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On a Farther Shore: The Life and Legacy of Rachel Carson, Author of Silent Spring

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Rachel Carson loved the ocean and wrote three books about its mysteries. But it was with her fourth book, Silent Spring, that this unassuming biologist transformed our relationship with the natural world. Silent Spring was a chilling indictment of DDT and other pesticides that until then had been hailed as safe and wondrously effective. It was Carson who sifted through all the evidence, documenting with alarming clarity the collateral damage to fish, birds, and other wildlife; revealing the effects of these new chemicals to be lasting, widespread, and lethal. Silent Spring shocked the public and forced the government to take action, despite a withering attack on Carson from the chemicals industry. It awakened the world to the heedless contamination of the environment and eventually led to the establishment of the EPA and to the banning of DDT. By drawing frightening parallels between dangerous chemicals and the then-pervasive fallout from nuclear testing, Carson opened a fault line between the gentle ideal of conservation and the more urgent new concept of environmentalism.

Elegantly written and meticulously researched, On a Farther Shore reveals a shy yet passionate woman more at home in the natural world than in the literary one that embraced her. William Souder also writes sensitively of Carson’s romantic friendship with Dorothy Freeman, and of Carson’s death from cancer in 1964. This extraordinary new biography captures the essence of one of the great reformers of the twentieth century.

512 pages, Hardcover

First published January 1, 2012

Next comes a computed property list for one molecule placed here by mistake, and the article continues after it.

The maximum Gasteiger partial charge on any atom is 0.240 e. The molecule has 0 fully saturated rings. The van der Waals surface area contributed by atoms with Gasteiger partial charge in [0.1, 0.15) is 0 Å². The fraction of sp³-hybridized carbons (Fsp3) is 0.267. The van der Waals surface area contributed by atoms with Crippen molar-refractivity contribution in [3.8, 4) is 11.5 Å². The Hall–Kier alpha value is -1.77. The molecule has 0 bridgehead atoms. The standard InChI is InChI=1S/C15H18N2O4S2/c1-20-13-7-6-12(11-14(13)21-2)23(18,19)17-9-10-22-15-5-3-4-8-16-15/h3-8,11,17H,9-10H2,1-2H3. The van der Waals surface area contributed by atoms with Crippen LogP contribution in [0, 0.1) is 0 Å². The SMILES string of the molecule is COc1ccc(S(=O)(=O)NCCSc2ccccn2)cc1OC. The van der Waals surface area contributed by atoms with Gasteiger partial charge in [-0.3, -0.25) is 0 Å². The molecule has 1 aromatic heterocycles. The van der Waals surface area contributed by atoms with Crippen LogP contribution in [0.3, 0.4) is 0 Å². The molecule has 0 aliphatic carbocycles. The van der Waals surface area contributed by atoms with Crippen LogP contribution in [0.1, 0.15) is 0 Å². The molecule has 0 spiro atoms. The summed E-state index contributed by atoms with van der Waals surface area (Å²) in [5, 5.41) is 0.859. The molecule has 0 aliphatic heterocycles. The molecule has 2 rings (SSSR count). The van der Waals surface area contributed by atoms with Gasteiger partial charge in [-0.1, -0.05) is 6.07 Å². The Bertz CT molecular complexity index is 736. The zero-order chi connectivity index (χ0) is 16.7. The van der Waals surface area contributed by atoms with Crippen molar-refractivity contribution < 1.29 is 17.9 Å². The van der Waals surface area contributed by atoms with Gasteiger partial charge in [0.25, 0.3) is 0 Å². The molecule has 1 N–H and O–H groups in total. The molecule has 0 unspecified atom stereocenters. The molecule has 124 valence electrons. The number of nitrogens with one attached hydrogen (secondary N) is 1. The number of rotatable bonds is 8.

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About the author

William Souder

4 books44 followers
William Souder’s books include biographies of John Steinbeck, Rachel Carson (a New York Times Notable Book of the Year) and John James Audubon (a finalist for the Pulitzer Prize). He lives in Grant, Minnesota.

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Profile Image for Elaine Burnes.
Author 9 books23 followers
April 19, 2013
I give five stars for Rachel Carson and three stars for this biographer.

First, know that I’m no Rachel Carson scholar. I’ve read Silent Spring and this biography, and that’s about it. I don’t usually even read biographies, I’m more likely to read a person’s own words about themselves. Sure they’ll tell you only what they want you to know, but at least you get that much.

Everyone views the world through their specific lens. We can’t help but put our own spin on things. Often in reading this, I felt the author intruding. I’d rather know what Rachel thought of the world, not what some straight man many years later interprets. I disagree with Souder on many points.

Souder makes several digressions that would be easier to follow if he tied them back to Rachel. Some, like the lengthy biography of Henry Williamson, a writer Rachel admired, went way beyond what we needed to know. Others, like the history of nuclear testing in the Pacific and Nevada, would have been more interesting if he’d included some of her reactions as a contemporary, rather than waiting till the end of what’s basically an info dump to tie it to her. His history of conservation in America felt like he wasn’t confident there was enough known about Rachel to focus on her alone, so we get a mini-biography of Aldo Leopold, seemingly, because he was also a government worker.

Souder criticizes Rachel for odd things. In college, she uses the phrase “vision splendid.” It’s actually a beautiful line: “Sometimes I lose sight of my goal, then again it flashes into view, filling me with a new determination to keep the ‘vision splendid’ before my eyes.”

He first makes assumptions about the possible source of the phrase, then doesn’t understand why she’d use it. Because he knows the entire history the source poem, he deems her use of it “startling.” “[H]ow a dead soldier’s gaze from heaven could have had any bearing on her hopes of becoming a writer is a mystery.” Phooey. The whole point of poetry, of art, is to make your own way through, to find your own meaning. She did that. Don’t dismiss it because she wasn’t a scholar of the piece.

The great love of Rachel’s life was Dorothy Freeman, a married woman (whose husband may well have known what was going on, but we never get his take on any of it). My biggest beef is that Souder dismisses Rachel and Dorothy’s relationship as “platonic” and a “romantic friendship.” Gag me.